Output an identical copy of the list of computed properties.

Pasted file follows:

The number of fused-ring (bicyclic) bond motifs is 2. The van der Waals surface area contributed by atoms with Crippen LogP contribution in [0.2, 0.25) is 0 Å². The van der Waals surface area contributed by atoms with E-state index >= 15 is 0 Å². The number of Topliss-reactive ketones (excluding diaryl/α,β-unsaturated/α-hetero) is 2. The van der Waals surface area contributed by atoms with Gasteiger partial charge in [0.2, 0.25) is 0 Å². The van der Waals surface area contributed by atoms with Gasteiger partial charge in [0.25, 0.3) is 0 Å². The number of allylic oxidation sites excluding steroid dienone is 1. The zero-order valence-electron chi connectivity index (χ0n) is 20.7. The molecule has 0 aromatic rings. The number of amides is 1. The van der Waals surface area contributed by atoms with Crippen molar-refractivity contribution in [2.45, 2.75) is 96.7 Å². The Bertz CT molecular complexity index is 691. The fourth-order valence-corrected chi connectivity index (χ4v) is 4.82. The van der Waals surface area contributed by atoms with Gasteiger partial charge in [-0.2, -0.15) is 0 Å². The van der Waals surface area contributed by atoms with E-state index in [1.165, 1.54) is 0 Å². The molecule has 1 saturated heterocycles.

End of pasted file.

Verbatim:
The number of fused-ring (bicyclic) bond motifs is 2. The van der Waals surface area contributed by atoms with Crippen LogP contribution in [0.2, 0.25) is 0 Å². The van der Waals surface area contributed by atoms with E-state index >= 15 is 0 Å². The number of Topliss-reactive ketones (excluding diaryl/α,β-unsaturated/α-hetero) is 2. The van der Waals surface area contributed by atoms with Gasteiger partial charge in [0.2, 0.25) is 0 Å². The van der Waals surface area contributed by atoms with Gasteiger partial charge in [0.25, 0.3) is 0 Å². The number of allylic oxidation sites excluding steroid dienone is 1. The zero-order valence-electron chi connectivity index (χ0n) is 20.7. The molecule has 0 aromatic rings. The number of amides is 1. The van der Waals surface area contributed by atoms with Crippen molar-refractivity contribution in [2.45, 2.75) is 96.7 Å². The Bertz CT molecular complexity index is 691. The fourth-order valence-corrected chi connectivity index (χ4v) is 4.82. The van der Waals surface area contributed by atoms with Gasteiger partial charge in [-0.2, -0.15) is 0 Å². The van der Waals surface area contributed by atoms with E-state index in [1.165, 1.54) is 0 Å². The molecule has 1 saturated heterocycles.